Table of Contents

  1. Options
  2. Using date ranges
  3. Using commit ranges
  4. And more

TIL: Git shortlog

TIL, Git

April 27, 2020

Let’s say you’re working with a Git repository, and you want to see a summary of the commits. One way is to do git log, but that lists all of the commits. What if you wanted to summarise the commit history in some way, e.g. to determine the amount of commits per author, or see who has committed during a certain timespan? Enter git shortlog, a way to summarise git log output.


Without any options, git shortlog prints out the commits in the repository, grouped and sorted by author (and in parentheses, the number of commits per author). For example, here’s an excerpt of what it shows in the homebrew-core repository, which will be used as a running example in this post:

(@ivanvc) (2):
      Wrong architecture for OS X 10.5
      This flag causes the make process to fail

(@rkmathi) (1):
      sbt: don't use Java 8 incompatible flag.

If you want just a summary of the commit counts per author, you can use the -s flag:

2	(@ivanvc)
1	(@rkmathi)
1	-

You can sort by number of commits per author with the -n flag, so the output of git shortlog -sn is:

67114	BrewTestBot
16338	ilovezfs
5449	Mike McQuaid

You could also show committer information instead of author information, with the -c flag. As an aside, the author is the one who wrote the code (specified with --author=) and the committer is the one who created the commit. If you commit code without any flags, by default you’re both the author and the committer. So the output of git shortlog -csn is:

33979	FX Coudert
31092	ilovezfs
18378	Mike McQuaid

Using date ranges

Similar to git log, you can add a time/date range. For example, to answer the question “how many commits were created since 3 PM yesterday, and by whom?”, I could run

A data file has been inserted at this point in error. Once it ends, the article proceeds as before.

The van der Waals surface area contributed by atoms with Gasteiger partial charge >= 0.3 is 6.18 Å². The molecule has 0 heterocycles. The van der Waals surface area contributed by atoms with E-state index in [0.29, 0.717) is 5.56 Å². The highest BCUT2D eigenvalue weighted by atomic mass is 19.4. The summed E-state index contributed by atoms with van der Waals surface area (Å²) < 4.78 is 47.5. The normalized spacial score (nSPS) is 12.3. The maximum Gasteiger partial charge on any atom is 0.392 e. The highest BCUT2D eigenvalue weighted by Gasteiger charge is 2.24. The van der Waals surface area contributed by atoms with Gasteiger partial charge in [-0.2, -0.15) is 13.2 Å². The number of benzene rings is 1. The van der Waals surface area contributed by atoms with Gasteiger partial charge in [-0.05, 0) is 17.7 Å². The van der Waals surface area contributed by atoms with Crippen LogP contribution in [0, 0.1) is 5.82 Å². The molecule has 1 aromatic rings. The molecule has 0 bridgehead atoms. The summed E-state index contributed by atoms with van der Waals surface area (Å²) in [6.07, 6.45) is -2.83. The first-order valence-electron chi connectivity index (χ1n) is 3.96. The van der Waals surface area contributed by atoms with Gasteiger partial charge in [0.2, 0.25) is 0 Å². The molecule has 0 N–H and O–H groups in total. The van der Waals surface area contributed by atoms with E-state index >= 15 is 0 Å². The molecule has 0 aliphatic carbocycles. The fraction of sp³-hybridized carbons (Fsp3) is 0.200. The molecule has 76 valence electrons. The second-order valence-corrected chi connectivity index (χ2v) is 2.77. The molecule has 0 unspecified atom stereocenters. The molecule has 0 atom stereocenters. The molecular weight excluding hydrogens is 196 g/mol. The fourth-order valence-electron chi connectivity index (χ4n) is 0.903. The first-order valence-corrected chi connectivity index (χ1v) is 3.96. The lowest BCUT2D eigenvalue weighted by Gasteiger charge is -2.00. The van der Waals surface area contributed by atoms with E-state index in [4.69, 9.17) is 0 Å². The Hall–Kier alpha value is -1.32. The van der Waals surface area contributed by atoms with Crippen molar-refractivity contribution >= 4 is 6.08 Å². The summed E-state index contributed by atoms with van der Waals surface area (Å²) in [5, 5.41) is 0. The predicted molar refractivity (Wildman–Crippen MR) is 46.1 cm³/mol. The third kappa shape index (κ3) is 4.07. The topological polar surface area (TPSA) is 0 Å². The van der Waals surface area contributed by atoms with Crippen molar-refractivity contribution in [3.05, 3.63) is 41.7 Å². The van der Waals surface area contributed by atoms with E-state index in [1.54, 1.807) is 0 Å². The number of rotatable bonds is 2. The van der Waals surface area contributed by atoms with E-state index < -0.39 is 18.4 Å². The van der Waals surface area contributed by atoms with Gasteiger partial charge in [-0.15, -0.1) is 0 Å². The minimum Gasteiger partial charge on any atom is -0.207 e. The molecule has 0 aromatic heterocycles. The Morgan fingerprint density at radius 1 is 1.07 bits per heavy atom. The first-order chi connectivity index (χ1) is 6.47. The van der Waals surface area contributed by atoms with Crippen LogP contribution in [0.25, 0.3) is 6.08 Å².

git shortlog -scn --since="3pm yesterday"

which reads as “summarize (-s) the committer information (-c), and sort by the number of commits (-n) since 3 PM yesterday”, and produces the following output:

77	BrewTestBot
25	Bo Anderson
12	GitHub

Or, to find out who authored code during the weekend, and in how many commits, I could run:

git shortlog -sn --since="last saturday" --until="last sunday"

which reads as “summarize (-s) the author information (implicit), and sort by the number of commits (-n) between last saturday and last sunday”, and produces the output:

67	Bo Anderson
43	Rui Chen
33	chenrui

Side note: for dates, make sure you set git config properly, because “by default, dates are shown in the original time zone (either committer’s or author’s)” (source), which is a bit inconsistent.

Using commit ranges

Like with git log, you can provide a commit revision range to only look at those commits. For example, I could ask to see all of the commits since the hash 49ab63ad28a8 with git shortlog 49ab63ad28a8..HEAD:

Bastian Hofmann (1):
      topgrade 4.3.1

Or, if I had just pulled from upstream and wanted to see the authors and their respective number of commits that are not yet present on my fork, I could use git shortlog thezeroalpha/master..master:

1	404NetworkError
1	Abraham Cruz Sustaita

Specifying revision ranges is out of the scope of this post (and perhaps a topic for a later post), but you can read more about it here.

And more

There’s a lot more you can do with git shortlog. You can list out the authors’ emails, use a custom format, wrap the output at a certain width, limit the output with custom patterns, print only merge commits…the list goes on. Read more in git help shortlog, or online at git-scm.